27 FEB

2018

Equities , Assets Class

Opportunities in high quality small & mid caps

Small & midcaps have outperformed large caps since the market lows recorded during the financial crisis in 2009. Candriam expects small caps to continue outperforming, but focusing on high quality companies which will prove more resilient to the withdrawal of cheap liquidity provided by central banks.

Chart 1: Small & midcap companies have outperformed the large cap indices.
Performance Small Caps vs Market

There has been much academic discussion on the validity and sustainability of the outperformance staged by smaller & midsize companies over the past years, as small caps trade on a valuation premium compared to large caps. However, recent studies (“Size Matters, If You Control Your Junk”*) show that if you select high quality small cap securities, i.e. profitable businesses that display profit growth, safety and have a high pay-out, they by far outperform their larger counterparts.

Innovative companies in growing niche markets

This academic discovery vindicates our investment approach in this segment. We select companies that are active in growing niche markets, based on their dynamic management and their innovation capabilities. In many cases these smaller companies are managed by their founders who tend to be more prudent when using leverage, as their own wealth is at stake. These founders also recognise the importance of cashflow, profitability and growing revenues when developing the company. Over time, shareholder-friendly company management teams know that performance mainly comes down to cashflow generation and the allocation of capital towards its best uses.

In addition, the management structure of small companies is usually lighter than their larger peers, allowing them to take decisions more rapidly and be more reactive. As pointed out by the Boston Consulting Group, agility now rivals scale as a key to success.

Expensive or not?

When looking at current valuations, European small & midcaps appear to be trading at a premium over large companies. However, this premium is still in-line with the historical average (Chart 2). This fact justifies our conviction to be exposed to this market segment.

Chart 2: Small cap valuation premium, in-line with its historical average.
Premium Small Caps vs Market

Leverage on economic momentum

Furthermore, small cap stocks generally have a higher proportion of domestic revenue, allowing them to benefit fully from a strong local economy. This is particularly the case in Europe, where the economy is gradually recovering, which should be beneficial to small caps. Moreover, small cap companies typically pay a higher tax rate than large caps which generate more international revenues. Any cut in the corporate tax rate would therefore be of greater benefit to smaller companies.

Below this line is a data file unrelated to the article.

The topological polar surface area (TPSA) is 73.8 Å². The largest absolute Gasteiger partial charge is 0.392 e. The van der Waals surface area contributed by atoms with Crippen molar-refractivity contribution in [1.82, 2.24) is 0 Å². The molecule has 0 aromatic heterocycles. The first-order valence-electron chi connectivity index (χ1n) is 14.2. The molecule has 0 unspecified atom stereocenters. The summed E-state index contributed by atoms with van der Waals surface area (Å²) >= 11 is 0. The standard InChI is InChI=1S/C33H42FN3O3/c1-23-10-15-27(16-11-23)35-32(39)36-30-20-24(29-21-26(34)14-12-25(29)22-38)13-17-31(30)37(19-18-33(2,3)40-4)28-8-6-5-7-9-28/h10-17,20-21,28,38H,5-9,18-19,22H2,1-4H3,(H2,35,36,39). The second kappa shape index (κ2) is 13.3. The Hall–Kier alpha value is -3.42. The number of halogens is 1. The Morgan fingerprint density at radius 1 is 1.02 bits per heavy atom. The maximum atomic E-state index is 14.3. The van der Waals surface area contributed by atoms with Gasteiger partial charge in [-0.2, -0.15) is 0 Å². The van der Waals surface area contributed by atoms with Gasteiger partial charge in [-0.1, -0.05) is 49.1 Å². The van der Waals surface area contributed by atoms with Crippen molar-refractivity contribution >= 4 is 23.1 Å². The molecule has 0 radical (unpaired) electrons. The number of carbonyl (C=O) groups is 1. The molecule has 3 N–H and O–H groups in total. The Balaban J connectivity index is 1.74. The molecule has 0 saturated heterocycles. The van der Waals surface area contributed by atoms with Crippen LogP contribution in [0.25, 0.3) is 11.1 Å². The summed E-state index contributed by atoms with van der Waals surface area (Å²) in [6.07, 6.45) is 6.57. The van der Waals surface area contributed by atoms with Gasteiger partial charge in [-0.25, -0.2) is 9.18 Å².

Additionally, the more domestic orientation of small caps leaves them less exposed to potential protectionism, which Candriam sees as a possible source of risk. Small & midcap companies are also less exposed to emerging markets and commodities, two asset classes that have shown more fragility while the Fed is raising rates.

Finally, small cap stocks also typically have higher betas and therefore frequently perform well during sharp market rallies. In the medium term, we believe we shall remain in a low growth environment. In this context, European small and midcap companies should continue to be sought after by investors as they offer stronger growth prospects.

An opportunity

Investing in small cap companies is not without risks, as there is usually a lack of quality research coverage. This sort of information vacuum may deter many investors and can create significant price volatility when the markets turn negative. However, for investors who are prepared to do their homework, they offer a great opportunity.
We expect 2018 to be bullish for the markets and for small caps, but the forthcoming European tapering and the end of cheap liquidity could create significant volatility with potential macro risks, especially for small companies, as low liquidity may exacerbate share price moves. In addition, it could also mark the end of cheap credit spreads. This is why we advocate remaining focussed on investing in high quality small companies with sound balance sheets.

*Asness, Clifford S. and Frazzini, Andrea and Israel, Ronen and Moskowitz, Tobias J. and Pedersen, Lasse Heje, Size Matters, If You Control Your Junk (January 22, 2015).